have constraints that are redundant.  For example, in the excluded shape
  ex:redundant a sh:PropertyShape ;
    sh:path ex:p ;
    sh:minInclusive 5 ;
    sh:minInclusive 9 .
one of the constraints is redundant.  However, many similar shapes that also
have redundant constraints are not excluded.

Some of the excluded shapes don't even have any redundant constraints.  For
example in the excluded shape
  ex:dateTime a sh:PropertyShape ;
    sh:path ex:p ;
    sh:minInclusive "2002-10-10T12:00:00-05:00"^^xsd:dateTime ;
    sh:minInclusive "2002-10-10T12:00:00"^^xsd:dateTime .
neither of the constraints are redundant.  To exclude all dateTime values
before "2002-10-10T12:00:00-05:00"^^xsd:dateTime and also before
"2002-10-10T12:00:00"^^xsd:dateTime requires two uses of sh:minInclusive.

Some others of the excluded shapes are somewhat degenerate for standard RDF
graphs but not for generalized RDF graphs, where literals can be subject of
triples.  For example, in standard RDF the excluded shape
  ex:generalized a sh:NodeShape ;
     sh:lessThan ex:p .
produces a validation report for nodes that have values for ex:p and can be
better stated for standard RDF graphs as a property constraint with path
sh:p and sh:maxCount 0.  In generalized RDF this shape is not degenerate as
it also produces a validation report for some literals.  However, many
shapes that are degenerate in this way for standard RDF graphs but not
degenerate for generalized RDF graphs are not excluded.

Yet others of the excluded shapes are not excluded for any discernible
reason at all.  For example, the excluded shape
  ex:comments a sh:PropertyShape ;
    sh:path [ rdfs:comment "inverse of ex:p" ;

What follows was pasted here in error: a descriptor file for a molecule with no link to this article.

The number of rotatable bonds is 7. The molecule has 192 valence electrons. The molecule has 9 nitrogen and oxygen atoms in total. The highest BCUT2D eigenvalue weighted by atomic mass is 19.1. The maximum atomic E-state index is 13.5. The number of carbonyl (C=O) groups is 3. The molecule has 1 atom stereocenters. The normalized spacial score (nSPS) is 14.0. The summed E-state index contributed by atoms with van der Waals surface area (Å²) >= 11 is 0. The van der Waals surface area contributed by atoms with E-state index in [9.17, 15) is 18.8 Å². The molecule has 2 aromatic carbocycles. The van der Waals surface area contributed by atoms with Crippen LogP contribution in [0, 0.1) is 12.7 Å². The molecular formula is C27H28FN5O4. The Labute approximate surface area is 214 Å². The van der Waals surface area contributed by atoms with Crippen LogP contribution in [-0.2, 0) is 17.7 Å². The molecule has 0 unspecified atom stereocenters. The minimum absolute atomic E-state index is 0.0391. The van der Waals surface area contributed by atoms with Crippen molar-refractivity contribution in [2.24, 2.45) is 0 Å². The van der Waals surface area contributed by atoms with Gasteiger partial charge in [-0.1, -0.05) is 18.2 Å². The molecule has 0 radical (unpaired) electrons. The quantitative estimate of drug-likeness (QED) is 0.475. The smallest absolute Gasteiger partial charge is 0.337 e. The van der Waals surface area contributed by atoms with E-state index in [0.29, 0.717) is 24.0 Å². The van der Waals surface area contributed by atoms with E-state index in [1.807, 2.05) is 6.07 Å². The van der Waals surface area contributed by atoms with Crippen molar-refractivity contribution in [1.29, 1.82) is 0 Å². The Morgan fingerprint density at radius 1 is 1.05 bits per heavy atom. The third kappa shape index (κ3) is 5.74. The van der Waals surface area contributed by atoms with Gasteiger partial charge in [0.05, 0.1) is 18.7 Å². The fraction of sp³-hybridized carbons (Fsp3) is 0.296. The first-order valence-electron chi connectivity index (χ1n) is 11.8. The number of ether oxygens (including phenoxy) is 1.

sh:inversePath ex:p ] ;
    sh:class ex:C .
does not have any problems whatsoever.  Its meaning is clear.  It does not
accept or reject all nodes.  It does not have any redundant pieces. It is
excluded for no discernable reason.

It is easy for users to accidentally write these excluded shapes.  Automatic
generation of SHACL shapes is made harder by these exclusions.  There are
extra costs when implementing SHACL syntax checking because of these
exclusions.

Interoperability is particularly harmed by these exclusions.  Fully
conforming SHACL implementations may implement ex:false as producing a
validation report for all nodes.  They may instead implement ex:false as
never producing a validation report, on the argument that multiple
sh:datatype constraints should just be removed.  They may implement ex:false
as not producing a validation report for literals with datatype xsd:integer,
or xsd:int, because the implementation assumes that only one sh:datatype can
be present.  They may even implement ex:false as sometimes not producing a
validation report for literals with datatype xsd:integer, and sometimes not